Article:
It was President Ferdinand E. Marcos, the current president’s father, who demanded that the Americans give him a clear written statement on this issue, way back in 1976.
AS always, US officials, this time Vice President Kamala Harris, have proven to be masters of prevarication, of ambiguity and of propaganda.
“Harris affirms US pledge to defend PH”; “Harris urges defense of sovereignty in South China Sea”; “US ready to defend PH vs armed attack in SCS.” These were the headlines describing Harris’ alleged assurances that we fall under the US eagle’s wings.
Her most detailed statement, “An armed attack on the Philippines’ armed forces, public vessels or aircraft in the South China Sea would invoke US Mutual Defense commitments. And that is an unwavering commitment that we have to the Philippines,” is what she told President Ferdinand Marcos Jr.
CHINA is getting closer to publicly announcing that the Philippines is under its blacklist as a tourist destination due to its displeasure that the new Ferdinand Marcos, Jr. government hasn’t made any move to close its overseas gambling operations in the country, diplomatic sources said.
The only message from the President so far — a weak one— on the issue was through the Office of the Press Secretary officer in charge: “The President is closely monitoring this and as far as the President is concerned the Philippine National Police is in charge of this matter.”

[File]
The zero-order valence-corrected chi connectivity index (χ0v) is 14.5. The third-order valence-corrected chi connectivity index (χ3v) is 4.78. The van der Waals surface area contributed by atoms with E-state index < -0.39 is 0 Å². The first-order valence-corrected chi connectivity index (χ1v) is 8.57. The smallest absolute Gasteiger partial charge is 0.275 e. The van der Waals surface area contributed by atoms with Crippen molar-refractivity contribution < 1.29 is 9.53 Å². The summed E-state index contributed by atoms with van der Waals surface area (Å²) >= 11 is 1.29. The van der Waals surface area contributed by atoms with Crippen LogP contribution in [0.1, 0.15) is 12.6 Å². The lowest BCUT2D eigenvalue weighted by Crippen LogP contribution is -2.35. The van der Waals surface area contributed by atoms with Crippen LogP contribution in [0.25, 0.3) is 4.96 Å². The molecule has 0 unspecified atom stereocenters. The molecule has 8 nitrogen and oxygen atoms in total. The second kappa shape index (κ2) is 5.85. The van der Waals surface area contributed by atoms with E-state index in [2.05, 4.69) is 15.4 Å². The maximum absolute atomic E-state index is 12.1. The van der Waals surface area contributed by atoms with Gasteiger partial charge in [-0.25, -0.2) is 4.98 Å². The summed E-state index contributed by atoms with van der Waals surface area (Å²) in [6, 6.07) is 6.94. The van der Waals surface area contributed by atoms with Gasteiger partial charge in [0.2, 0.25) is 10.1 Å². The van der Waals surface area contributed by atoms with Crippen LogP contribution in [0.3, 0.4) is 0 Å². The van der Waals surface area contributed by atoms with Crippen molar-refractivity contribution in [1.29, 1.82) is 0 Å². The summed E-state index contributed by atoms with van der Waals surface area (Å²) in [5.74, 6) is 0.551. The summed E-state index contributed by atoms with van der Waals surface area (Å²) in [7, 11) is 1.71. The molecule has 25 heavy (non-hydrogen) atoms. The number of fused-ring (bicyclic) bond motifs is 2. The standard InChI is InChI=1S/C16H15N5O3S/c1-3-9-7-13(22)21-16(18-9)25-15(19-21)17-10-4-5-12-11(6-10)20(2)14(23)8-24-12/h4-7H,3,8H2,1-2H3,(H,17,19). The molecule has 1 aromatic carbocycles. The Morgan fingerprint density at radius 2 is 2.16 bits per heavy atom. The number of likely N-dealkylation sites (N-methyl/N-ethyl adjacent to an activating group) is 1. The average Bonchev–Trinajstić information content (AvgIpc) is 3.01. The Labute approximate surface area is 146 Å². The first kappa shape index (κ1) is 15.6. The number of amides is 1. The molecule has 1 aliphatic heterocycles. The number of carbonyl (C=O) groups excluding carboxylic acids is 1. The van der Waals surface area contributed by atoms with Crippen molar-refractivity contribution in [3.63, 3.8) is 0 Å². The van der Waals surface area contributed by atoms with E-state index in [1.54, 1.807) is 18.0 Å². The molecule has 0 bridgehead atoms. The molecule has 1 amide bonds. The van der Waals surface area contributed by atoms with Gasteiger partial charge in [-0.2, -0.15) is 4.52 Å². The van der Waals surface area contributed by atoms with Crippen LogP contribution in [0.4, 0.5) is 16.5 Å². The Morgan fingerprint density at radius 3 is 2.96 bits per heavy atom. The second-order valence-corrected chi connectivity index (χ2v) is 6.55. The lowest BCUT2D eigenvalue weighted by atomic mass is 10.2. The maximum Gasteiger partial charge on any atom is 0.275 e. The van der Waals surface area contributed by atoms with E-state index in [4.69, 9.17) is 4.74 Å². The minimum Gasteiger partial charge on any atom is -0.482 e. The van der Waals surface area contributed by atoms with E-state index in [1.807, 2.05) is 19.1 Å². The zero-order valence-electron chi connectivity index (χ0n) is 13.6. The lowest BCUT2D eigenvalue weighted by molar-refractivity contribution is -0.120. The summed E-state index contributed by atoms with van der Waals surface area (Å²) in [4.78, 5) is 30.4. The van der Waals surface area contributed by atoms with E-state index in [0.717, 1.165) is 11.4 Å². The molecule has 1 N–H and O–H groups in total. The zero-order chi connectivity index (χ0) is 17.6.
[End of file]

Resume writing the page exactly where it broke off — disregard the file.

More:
The police are being left to decide such a crucial issue involving a superpower in the region and our second biggest trading partner?
WHEN reporters asked if he thought US Vice President Kamala Harris’ visit to Palawan this week might pique China, President Ferdinand Marcos Jr. said the other day in Bangkok: “No, I don’t see why it should. She is in the Philippines, and she is visiting another part of the Philippines. And of course, it is the closest area to the South China Sea, but it’s very clearly on Philippine territory. So, I don’t think it will cause problems.”
Marcos’ statements were a remarkable display of naiveté, sarcasm or maybe condescension toward media. Reporters should have thrown back to Marcos their own sarcasm: “Will she go to El Nido, Amanpulo or just the world-famous Underground River?”